Palin ethics complaints didn't take away from schools, roads

Money that went to investigating ethics complaints would have gone to lawyers anyway


Alex Koppelman
July 9, 2009 6:45PM (UTC)

When Alaska Gov. Sarah Palin announced her resignation, one of the reasons she gave was the cost of all the ethics complaints that have been filed against her. "Every one -- all 15 of the ethics complaints have been dismissed. We've won! But it hasn't been cheap -- the State has wasted THOUSANDS of hours of YOUR time and shelled out some two million of YOUR dollars to respond to 'opposition research' -- that's money NOT going to fund teachers or troopers -- or safer roads," she said. (Emphasis in the text sent out by her office.)

But as Joan Walsh writes in her blog, that total appears to have been inflated, and most of the complaints were not actually about opposition research.

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Plus, the Anchorage Daily News reports, the money that went to investigating the ethics complaints wasn't really diverted from "teachers or troopers -- or safer roads." It was money that would have gone to state lawyers anyway.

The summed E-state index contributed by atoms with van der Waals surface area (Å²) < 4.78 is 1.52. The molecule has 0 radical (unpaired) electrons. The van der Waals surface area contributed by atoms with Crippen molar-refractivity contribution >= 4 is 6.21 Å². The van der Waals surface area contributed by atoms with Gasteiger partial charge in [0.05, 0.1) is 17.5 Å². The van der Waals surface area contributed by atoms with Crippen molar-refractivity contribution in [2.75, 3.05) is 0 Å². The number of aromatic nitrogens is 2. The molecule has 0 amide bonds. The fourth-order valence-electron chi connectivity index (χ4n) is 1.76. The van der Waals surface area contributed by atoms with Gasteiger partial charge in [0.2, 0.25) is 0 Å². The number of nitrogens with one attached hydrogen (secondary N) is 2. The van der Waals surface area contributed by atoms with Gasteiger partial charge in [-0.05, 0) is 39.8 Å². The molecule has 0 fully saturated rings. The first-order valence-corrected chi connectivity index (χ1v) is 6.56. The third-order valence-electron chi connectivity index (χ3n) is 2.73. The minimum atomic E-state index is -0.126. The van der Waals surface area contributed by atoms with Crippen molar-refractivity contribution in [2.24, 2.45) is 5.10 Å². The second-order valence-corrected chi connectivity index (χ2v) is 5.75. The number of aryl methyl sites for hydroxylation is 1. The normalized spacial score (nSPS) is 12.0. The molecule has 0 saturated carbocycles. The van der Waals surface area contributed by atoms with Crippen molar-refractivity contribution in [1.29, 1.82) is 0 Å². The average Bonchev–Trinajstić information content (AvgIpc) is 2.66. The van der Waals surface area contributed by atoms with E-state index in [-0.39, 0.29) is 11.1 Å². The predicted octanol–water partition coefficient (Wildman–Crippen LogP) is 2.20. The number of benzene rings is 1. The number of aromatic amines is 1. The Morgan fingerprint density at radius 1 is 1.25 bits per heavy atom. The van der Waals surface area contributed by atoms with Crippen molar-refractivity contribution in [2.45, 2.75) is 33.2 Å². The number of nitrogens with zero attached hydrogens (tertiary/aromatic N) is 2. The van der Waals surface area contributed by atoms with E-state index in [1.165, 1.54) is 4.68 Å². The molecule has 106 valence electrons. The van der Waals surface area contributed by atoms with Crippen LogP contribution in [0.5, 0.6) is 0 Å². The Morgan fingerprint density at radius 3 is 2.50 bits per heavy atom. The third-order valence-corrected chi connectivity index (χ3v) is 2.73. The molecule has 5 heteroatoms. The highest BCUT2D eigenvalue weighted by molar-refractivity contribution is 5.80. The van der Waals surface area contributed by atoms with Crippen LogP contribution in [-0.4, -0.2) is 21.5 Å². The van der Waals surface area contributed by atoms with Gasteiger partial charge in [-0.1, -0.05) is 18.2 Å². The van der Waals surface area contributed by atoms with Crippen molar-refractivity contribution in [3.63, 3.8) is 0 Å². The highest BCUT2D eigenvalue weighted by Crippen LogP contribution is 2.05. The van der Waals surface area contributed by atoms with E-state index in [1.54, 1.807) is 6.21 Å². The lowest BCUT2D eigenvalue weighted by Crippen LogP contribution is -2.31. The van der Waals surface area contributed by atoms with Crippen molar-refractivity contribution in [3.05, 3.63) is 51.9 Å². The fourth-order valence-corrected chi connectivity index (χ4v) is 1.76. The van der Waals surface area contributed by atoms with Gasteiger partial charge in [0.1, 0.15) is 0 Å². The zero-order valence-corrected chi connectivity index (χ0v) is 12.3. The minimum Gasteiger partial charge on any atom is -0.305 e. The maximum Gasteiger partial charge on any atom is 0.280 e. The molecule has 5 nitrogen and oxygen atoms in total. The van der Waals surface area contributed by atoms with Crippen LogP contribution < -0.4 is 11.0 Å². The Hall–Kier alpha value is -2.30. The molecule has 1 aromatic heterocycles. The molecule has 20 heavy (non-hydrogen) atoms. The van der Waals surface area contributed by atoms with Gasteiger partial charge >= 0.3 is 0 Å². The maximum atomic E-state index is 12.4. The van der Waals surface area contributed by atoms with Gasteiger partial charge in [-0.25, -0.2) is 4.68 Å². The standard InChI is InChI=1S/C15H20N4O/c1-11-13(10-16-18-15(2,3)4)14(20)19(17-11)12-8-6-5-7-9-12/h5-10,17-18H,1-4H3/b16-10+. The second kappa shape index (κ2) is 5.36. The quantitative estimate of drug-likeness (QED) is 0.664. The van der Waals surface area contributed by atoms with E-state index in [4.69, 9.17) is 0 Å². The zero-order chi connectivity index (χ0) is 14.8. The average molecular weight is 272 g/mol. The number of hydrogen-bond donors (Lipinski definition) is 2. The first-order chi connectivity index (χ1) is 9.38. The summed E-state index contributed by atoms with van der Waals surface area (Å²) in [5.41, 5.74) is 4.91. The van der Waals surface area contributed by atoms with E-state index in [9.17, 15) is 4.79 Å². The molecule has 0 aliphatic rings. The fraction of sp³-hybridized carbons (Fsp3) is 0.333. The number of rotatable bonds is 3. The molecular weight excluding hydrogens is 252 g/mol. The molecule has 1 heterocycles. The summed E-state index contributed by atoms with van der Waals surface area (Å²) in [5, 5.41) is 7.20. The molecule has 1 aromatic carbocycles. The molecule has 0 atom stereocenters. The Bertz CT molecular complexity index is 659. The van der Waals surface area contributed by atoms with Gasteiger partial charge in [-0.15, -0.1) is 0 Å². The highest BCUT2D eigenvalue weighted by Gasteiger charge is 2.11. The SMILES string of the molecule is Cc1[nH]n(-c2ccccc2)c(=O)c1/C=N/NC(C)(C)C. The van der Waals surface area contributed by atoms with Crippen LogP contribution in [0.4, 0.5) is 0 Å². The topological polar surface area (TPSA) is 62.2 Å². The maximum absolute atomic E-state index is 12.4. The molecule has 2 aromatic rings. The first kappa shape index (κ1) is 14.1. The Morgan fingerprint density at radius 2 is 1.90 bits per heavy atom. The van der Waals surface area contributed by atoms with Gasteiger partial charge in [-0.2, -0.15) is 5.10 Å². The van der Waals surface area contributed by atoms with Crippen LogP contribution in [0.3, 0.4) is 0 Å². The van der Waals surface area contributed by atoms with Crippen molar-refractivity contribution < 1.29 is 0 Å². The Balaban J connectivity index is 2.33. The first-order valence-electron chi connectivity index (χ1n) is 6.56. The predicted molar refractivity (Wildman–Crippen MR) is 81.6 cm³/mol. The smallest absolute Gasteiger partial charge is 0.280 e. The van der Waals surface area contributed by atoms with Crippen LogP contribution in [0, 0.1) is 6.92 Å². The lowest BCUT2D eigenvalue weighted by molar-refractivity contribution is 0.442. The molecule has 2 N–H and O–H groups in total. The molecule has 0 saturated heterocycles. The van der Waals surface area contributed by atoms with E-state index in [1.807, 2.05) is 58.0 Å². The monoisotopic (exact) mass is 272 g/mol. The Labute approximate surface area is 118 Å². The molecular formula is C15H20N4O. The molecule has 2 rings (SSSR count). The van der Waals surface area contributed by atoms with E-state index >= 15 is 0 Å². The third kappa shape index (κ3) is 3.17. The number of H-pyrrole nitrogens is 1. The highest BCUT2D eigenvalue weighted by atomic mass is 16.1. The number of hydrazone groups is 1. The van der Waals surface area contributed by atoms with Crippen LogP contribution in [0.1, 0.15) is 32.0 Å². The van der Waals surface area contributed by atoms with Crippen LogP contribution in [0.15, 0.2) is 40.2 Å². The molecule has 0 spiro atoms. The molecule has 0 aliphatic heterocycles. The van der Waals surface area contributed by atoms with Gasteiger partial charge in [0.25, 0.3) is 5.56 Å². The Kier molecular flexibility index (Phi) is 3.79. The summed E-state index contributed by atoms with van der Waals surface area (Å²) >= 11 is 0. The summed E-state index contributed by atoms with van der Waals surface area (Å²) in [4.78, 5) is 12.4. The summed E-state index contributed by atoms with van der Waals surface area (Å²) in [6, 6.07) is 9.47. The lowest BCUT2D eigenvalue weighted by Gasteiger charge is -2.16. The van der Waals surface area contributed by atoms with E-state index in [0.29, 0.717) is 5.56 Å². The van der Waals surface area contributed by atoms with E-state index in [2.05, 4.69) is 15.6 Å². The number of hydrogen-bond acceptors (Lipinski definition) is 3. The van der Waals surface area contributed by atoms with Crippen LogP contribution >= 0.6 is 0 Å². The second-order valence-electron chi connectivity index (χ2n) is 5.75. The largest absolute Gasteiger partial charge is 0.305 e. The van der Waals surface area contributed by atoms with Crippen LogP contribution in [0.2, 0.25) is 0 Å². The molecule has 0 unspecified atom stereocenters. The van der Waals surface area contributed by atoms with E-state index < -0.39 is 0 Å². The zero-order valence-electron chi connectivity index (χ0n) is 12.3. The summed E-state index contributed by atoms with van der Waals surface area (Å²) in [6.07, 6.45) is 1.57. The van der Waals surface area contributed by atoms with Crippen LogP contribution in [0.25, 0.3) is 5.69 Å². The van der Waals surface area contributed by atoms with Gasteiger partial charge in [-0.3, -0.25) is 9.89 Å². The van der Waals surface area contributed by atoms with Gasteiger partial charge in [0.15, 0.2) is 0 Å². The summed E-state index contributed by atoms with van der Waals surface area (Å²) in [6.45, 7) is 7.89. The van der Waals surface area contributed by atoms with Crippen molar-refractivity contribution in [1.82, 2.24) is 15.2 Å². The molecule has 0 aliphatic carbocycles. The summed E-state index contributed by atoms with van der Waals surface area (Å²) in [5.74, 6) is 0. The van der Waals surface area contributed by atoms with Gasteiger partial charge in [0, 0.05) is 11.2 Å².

Now, that doesn't mean the investigations were without cost, or that they didn't divert resources from places they might have been more valuable. The Palin administration's defense of the governor's statements is that lawyers and other employees had to be pulled off other work, leaving it to less-qualified replacements or being forced to put less time into their normal priorities. That does appear to be true, and it certainly didn't help Alaskan taxpayers much. But they didn't see money earmarked for schools, police or roads go elsewhere, either.


Alex Koppelman

Alex Koppelman is a staff writer for Salon.

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